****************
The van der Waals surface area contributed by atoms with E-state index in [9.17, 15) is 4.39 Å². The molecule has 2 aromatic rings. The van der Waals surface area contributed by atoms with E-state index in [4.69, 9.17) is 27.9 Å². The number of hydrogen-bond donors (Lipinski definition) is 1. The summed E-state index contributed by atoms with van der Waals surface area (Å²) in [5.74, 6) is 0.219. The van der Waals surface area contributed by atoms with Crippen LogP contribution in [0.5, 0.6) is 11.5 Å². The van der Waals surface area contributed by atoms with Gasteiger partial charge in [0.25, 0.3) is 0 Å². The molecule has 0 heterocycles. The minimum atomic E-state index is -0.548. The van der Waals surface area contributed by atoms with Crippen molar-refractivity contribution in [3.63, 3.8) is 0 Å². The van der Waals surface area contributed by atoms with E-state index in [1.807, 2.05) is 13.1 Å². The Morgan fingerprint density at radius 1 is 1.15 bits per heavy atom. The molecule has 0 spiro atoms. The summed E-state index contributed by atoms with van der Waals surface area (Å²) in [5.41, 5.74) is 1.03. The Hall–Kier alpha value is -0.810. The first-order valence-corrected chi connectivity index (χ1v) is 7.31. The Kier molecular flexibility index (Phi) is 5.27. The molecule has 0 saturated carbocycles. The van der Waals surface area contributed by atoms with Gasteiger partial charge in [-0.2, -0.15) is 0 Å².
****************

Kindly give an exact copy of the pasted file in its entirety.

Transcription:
The van der Waals surface area contributed by atoms with E-state index in [9.17, 15) is 4.39 Å². The molecule has 2 aromatic rings. The van der Waals surface area contributed by atoms with E-state index in [4.69, 9.17) is 27.9 Å². The number of hydrogen-bond donors (Lipinski definition) is 1. The summed E-state index contributed by atoms with van der Waals surface area (Å²) in [5.74, 6) is 0.219. The van der Waals surface area contributed by atoms with Crippen LogP contribution in [0.5, 0.6) is 11.5 Å². The van der Waals surface area contributed by atoms with Gasteiger partial charge in [0.25, 0.3) is 0 Å². The molecule has 0 heterocycles. The minimum atomic E-state index is -0.548. The van der Waals surface area contributed by atoms with Crippen molar-refractivity contribution in [3.63, 3.8) is 0 Å². The van der Waals surface area contributed by atoms with E-state index in [1.807, 2.05) is 13.1 Å². The Morgan fingerprint density at radius 1 is 1.15 bits per heavy atom. The molecule has 0 spiro atoms. The summed E-state index contributed by atoms with van der Waals surface area (Å²) in [5.41, 5.74) is 1.03. The Hall–Kier alpha value is -0.810. The first-order valence-corrected chi connectivity index (χ1v) is 7.31. The Kier molecular flexibility index (Phi) is 5.27. The molecule has 0 saturated carbocycles. The van der Waals surface area contributed by atoms with Gasteiger partial charge in [-0.2, -0.15) is 0 Å².